Many consumers who have waited months to resolve insurance application issues on HealthCare.gov are finally getting help, but some are still stuck in limbo without Medicaid or insurance coverage, and many of the site's most vexing problems remain, according to insurers, brokers and state Medicaid officials.
Applications that take days, clueless customer service representatives and error-ridden or orphan files persist. Changes made to the website last week will solve many of these problems, but the fixes were made so quietly that few brokers and consumers were aware of them, says Jessica Waltman, senior vice president of government affairs for the National Association of Health Underwriters, which represents insurance agents and brokers.
Federal officials are "not consistently and clearly communicating what to do to fix tricky enrollment situations, either to affected consumers or to the certified agents and brokers who are trying to help their clients get covered," Waltman says.
It's unclear how many people are awaiting help, but Aaron Albright, a spokesman for the Centers for Medicare and Medicaid Services, says many of the 22,000 people who have filed appeals of their subsidy or coverage determinations should have their problems addressed by the new fixes. Countless others who struggled without formally appealing should also be able to go back into their applications now.
As of last week, those wrongly qualified for Medicaid or unable to change their insurance application to reflect, say, a birth or divorce, can now update these things easily on their applications, CMS spokeswoman Julie Bataille says.. CMS employees are also now contacting people to let them know about the changes, she says.
Even though people can now check a box to say they've been rejected for Medicaid and otherwise edit applications, insurers report the files they get about enrollments still sometimes can't be matched with clients, creating what are known as "orphan" records.
Insurance industry spokesman Robert Zirkelbach says insurers are trying to implement the new policies as seamlessly as possible but are stymied by continued glitches.
"There are still some technical challenges that need to be addressed, including processes are being done manually that need to be automated," says Zirkelbach of America's Health Insurance Plans.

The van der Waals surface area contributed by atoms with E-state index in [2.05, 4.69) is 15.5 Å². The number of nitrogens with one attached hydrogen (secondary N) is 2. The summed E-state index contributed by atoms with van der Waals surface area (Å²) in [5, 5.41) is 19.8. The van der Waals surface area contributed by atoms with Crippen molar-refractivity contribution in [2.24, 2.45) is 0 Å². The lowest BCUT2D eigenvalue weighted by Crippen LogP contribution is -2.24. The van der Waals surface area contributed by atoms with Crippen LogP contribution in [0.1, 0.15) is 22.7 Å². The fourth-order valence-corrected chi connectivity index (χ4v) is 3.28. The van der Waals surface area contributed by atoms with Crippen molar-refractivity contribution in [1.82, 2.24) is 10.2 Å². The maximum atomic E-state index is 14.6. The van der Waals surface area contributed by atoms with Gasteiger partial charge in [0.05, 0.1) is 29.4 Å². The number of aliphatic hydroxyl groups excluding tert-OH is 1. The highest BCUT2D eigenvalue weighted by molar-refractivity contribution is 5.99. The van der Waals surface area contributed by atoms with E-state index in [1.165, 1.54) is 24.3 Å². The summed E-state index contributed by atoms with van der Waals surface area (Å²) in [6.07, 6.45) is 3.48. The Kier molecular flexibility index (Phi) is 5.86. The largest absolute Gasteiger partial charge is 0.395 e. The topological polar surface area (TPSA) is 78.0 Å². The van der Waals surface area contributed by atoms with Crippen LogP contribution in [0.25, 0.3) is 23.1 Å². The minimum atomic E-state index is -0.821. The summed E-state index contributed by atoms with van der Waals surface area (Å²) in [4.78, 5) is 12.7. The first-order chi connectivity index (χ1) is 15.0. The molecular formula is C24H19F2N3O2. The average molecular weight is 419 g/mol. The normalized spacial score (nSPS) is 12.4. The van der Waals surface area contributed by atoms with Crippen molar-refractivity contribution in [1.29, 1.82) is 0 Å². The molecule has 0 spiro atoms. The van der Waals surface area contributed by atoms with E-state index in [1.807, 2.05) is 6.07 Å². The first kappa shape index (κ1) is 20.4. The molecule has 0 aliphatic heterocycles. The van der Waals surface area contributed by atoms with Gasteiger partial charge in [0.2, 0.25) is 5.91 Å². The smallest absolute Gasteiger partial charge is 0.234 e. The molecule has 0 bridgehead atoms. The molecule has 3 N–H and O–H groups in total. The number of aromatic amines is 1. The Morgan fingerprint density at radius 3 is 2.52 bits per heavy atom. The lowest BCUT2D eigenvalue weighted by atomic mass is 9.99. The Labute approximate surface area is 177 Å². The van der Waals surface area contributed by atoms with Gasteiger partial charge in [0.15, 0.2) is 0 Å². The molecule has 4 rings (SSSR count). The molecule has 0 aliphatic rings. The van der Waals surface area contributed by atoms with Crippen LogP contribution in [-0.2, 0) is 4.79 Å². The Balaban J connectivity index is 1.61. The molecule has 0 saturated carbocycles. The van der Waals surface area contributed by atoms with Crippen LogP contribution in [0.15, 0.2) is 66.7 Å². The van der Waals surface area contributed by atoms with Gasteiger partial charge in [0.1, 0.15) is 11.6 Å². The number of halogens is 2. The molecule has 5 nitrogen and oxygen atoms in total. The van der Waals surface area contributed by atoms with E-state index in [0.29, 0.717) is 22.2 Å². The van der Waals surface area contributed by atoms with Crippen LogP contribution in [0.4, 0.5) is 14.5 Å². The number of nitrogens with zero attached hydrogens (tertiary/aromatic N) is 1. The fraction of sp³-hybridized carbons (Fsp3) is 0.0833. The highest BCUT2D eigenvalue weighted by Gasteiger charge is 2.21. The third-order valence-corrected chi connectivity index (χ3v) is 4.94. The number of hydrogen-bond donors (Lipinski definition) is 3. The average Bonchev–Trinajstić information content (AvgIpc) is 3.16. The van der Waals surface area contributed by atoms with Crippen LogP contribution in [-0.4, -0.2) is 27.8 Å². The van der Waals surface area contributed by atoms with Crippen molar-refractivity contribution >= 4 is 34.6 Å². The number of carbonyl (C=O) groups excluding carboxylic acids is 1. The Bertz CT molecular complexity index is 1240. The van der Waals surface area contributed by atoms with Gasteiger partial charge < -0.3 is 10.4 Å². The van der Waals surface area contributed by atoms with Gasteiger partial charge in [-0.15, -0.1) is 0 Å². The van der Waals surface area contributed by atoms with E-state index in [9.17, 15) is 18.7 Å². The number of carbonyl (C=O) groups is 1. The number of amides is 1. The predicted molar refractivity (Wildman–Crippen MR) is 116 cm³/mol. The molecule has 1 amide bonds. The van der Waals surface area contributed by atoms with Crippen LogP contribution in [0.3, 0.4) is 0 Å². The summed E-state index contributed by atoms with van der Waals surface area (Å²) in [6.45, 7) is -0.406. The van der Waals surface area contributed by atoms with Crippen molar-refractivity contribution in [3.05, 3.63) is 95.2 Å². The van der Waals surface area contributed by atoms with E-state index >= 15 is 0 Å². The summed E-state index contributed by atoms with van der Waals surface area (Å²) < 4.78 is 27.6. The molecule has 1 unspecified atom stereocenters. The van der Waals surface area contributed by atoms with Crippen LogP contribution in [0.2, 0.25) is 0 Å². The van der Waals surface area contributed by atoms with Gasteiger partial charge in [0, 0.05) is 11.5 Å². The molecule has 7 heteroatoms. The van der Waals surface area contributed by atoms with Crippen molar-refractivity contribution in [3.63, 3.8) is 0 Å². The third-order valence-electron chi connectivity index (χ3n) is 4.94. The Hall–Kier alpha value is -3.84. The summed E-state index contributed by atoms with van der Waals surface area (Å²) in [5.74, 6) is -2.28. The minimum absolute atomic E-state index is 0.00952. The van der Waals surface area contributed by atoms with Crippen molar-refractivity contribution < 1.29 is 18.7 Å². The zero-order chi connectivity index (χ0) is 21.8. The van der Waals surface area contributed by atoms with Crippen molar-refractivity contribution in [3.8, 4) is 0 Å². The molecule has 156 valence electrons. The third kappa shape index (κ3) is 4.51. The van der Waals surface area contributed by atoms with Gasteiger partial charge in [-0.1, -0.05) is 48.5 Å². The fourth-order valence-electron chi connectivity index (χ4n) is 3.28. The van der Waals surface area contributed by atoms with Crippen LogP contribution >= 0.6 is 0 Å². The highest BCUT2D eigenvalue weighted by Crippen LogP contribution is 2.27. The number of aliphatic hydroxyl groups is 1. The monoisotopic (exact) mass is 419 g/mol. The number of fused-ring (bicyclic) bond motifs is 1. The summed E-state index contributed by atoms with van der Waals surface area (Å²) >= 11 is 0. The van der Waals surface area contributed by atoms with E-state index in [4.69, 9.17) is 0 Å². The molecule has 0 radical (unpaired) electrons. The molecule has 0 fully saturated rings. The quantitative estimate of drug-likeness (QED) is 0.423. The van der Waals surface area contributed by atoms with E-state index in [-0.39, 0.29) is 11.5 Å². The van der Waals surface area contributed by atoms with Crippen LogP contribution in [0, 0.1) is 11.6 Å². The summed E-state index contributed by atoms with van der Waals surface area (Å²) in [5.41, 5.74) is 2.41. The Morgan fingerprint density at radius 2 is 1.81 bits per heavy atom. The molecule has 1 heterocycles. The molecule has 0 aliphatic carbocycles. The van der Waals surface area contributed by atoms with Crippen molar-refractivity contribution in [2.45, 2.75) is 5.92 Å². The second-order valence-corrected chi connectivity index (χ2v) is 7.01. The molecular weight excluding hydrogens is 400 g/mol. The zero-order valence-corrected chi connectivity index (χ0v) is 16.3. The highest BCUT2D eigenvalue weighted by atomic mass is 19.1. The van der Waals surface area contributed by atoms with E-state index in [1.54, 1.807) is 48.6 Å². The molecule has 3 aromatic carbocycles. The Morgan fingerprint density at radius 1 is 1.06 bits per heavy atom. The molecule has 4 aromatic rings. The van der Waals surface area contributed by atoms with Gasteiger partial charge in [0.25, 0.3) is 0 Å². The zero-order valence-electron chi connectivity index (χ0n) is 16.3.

Aetna spokeswoman Susan Millerick says the new ability to report life changes is working well, as is HealthCare.gov. "It's the database that continues to need more tuning," she says.
Mandeville, La., insurance broker Anthony Cyprus says Healthcare.gov "is definitely improved," but echoing many brokers and consumers he notes, "not all the support personnel really have a grasp of what is going on."
Call center workers, Bataille says, are undergoing training on how to deal with problems and communicate the new fixes.
"A number of things have been done to try to make customer service as helpful to consumers as possible," she says.
A client in Chicago broker Jordan Wishner's office struggled for months to change her birth date on her insurance application. The matter was finally settled last Thursday once the new fix allowed people to go into applications to make changes. After weeks of waiting for call-backs, Wishner's office was connected to a special consumer assistance person in charge of life changes, he says. His client had already run out of medications that she spent thousands of dollars to refill, he says.
The Medicaid fix doesn't address all those files that are arriving at Medicaid offices or insurers missing key information, however. Medicaid-eligible people who have been bounced back and forth from HealthCare.gov -- a process known as "looping,"-- are now being told just to enroll through their states. That's because the process of transferring files to states is still fraught with problems on both sides, says Matt Salo, executive director of the National Association of State Medicaid Directors.
Some of the new changes may also allow consumers to sign up for a "special enrollment period" after the deadline and before enrollment starts again late this year. These include people who give birth, move or adopt a child outside of the traditional sign-up periods.
Broker Angela Surra, general manager of St. Mary Insurance Agency in St. Mary, Ill., says though the website is performing better, some of her brokers have to log in on three different days for error warnings to stop.
Some affected consumers say they simply couldn't wait any longer.
Holly Hawkins, due with her second child at the end of this month, bought a full-priced plan to make sure her birth is covered after trying in vain to get what she and her broker say is an erroneous Medicaid eligibility fixed. She never heard back from her Medicaid office, she says, and "I honestly got sick of messing with it."
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